This king has confrontations that are of a religious character, often stemming from an arrogant and hostile attitude toward God, His people, and His institutions, notably the sanctuary and the worship of God. In dealing with God’s people, this king will use the same strategies that proved successful in the past: force in dealing with some and flattery in dealing with others. Like the little horn of chapter 8, this power too attacks the temple and its continual services. The continual service of the sanctuary is replaced with the abomination that causes destruction, that is, the idolatrous way of approaching God in worship.  This came from a system that for a thousand of years led people away from the priestly ministry of Jesus and deprived them of access to the Prince of the covenant (11:22). In this way, an earthly religious power substituted its activity for the work of Christ.

Only those who remain true to God’s covenant can resist this power. With their God-given wisdom, they instruct many in the midst of the persecution that is directed against both groups. In the context of Daniel’s vision, the term ‘many’ refers to the non-Hebrew people, many of whom join the wise from among the remnant people. The result of

persecution will be that the wise and the repentant from among the many will be refined, purified, and made spotless in preparation for the time of the end, which will certainly come at the appointed time. Ibid.

The Character of the Contemptible Person 11:36-39

‘Then the king shall do according to his own will…’ He sets himself as God, for only God can do as He pleases (Psalm 115:13)

‘He shall exalt and magnify himself above every god, shall speak blasphemies against the God of gods…’

‘He shall act against the strongest fortresses with a foreign god, which he shall acknowledge, and advance its glory…’

At the Time of the End 11:40-45

At the time of the end the king of the South shall attack him; and the king of the North shall come against him like a whirlwind, with chariots, horsemen, and with many ships; and he shall enter the countries, overwhelm them, and pass through. He shall also enter the Glorious Land, and many countries shall be overthrown… He shall stretch out his hand against the countries, and the land of Egypt shall not escape. He shall have power over the treasures of gold and silver, and over all the precious things of Egypt; also the Libyans and Ethiopians shall follow at his heels But news from the east and the north shall trouble him; therefore he shall go out with great fury to destroy and annihilate many. And he shall plant the tents of his palace between the seas and the glorious holy mountain; yet he shall come to his end, and no one will help him.

The time of the end is “a period of time, a segment of history in which certain events will happen”. In contrast, the ‘end of time’ is a point in time; it is the end of human history as we know it. Shea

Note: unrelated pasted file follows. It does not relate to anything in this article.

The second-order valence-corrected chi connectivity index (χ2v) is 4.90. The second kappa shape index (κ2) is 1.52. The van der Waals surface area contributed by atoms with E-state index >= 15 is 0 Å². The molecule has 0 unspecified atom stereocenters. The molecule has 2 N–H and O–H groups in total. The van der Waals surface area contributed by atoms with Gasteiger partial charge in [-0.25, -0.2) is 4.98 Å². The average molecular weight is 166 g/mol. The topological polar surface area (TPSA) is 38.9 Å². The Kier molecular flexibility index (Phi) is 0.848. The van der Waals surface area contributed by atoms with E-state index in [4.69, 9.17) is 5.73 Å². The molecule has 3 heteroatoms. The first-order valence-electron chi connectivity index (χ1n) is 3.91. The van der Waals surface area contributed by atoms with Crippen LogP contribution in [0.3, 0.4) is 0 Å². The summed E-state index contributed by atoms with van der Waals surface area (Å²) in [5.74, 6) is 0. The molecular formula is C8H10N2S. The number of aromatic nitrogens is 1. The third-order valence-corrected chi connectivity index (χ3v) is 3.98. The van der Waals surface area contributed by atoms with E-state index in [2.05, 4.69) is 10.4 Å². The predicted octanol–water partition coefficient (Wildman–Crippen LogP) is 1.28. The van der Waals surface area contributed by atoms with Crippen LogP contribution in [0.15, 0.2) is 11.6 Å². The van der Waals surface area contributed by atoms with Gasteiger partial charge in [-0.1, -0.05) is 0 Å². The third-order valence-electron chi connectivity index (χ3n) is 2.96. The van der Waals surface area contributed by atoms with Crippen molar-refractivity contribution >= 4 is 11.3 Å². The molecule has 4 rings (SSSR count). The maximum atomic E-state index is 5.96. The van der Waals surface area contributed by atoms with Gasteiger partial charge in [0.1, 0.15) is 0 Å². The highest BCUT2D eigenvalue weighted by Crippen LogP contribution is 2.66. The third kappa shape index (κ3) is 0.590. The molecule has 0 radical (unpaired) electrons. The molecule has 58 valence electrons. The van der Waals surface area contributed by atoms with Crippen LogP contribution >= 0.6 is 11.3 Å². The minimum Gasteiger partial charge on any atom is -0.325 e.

The contemptible person is the King of the North at the time of the end. He controls the North, South and West when his conquests are over. He seems invincible, and yet, when Michael, the Prince of God’s people stands up (Daniel 12:1) for His people (He comes from the East), the King of the North will be finally defeated.  The battle described here is the Battle of Armageddon of Revelation 16. It is a spiritual battle that encompasses the whole world. In this final battle, Christ and His heavenly army will emerge victorious. Satan and all his hosts will be defeated in this final great spiritual battle on earth.

When the enemy comes in like a flood, the Spirit of the Lord will lift up a standard against him. Isaiah 59:19

“At that time Michael shall stand up, the great Prince who stands watch over the sons of your people…

And at that time your people shall be delivered, everyone who is found written in the book.” Daniel 12:1

Conclusion:

The world today without Christ is full of despair; men see a never-ending procession of wars and cruelty and death with no end in sight. But God’s people never despair; they know that God’s plan for humanity is life, not death, good, not evil. They know that men and women have consciences and the capacity to feel guilt, and therefore, ultimately the capacity to turn to God in repentance. Ultimately, God’s people believe in the One who has destroyed the works of the Devil at Calvary.

“History is full of accounts of wars, full of the exploits of ambitious men. But everyone has ended up in the grave. Only a man who called Himself the Son of Man has overcome the tomb, and He offers His victory to all who will believe in Him.”G Arthur Keough

“Do not be afraid; I am the First and the Last. I am He who lives, and was dead, and behold, I am alive forevermore. Amen. And I have the keys of Hades and of Death.” Revelation 1:17, 18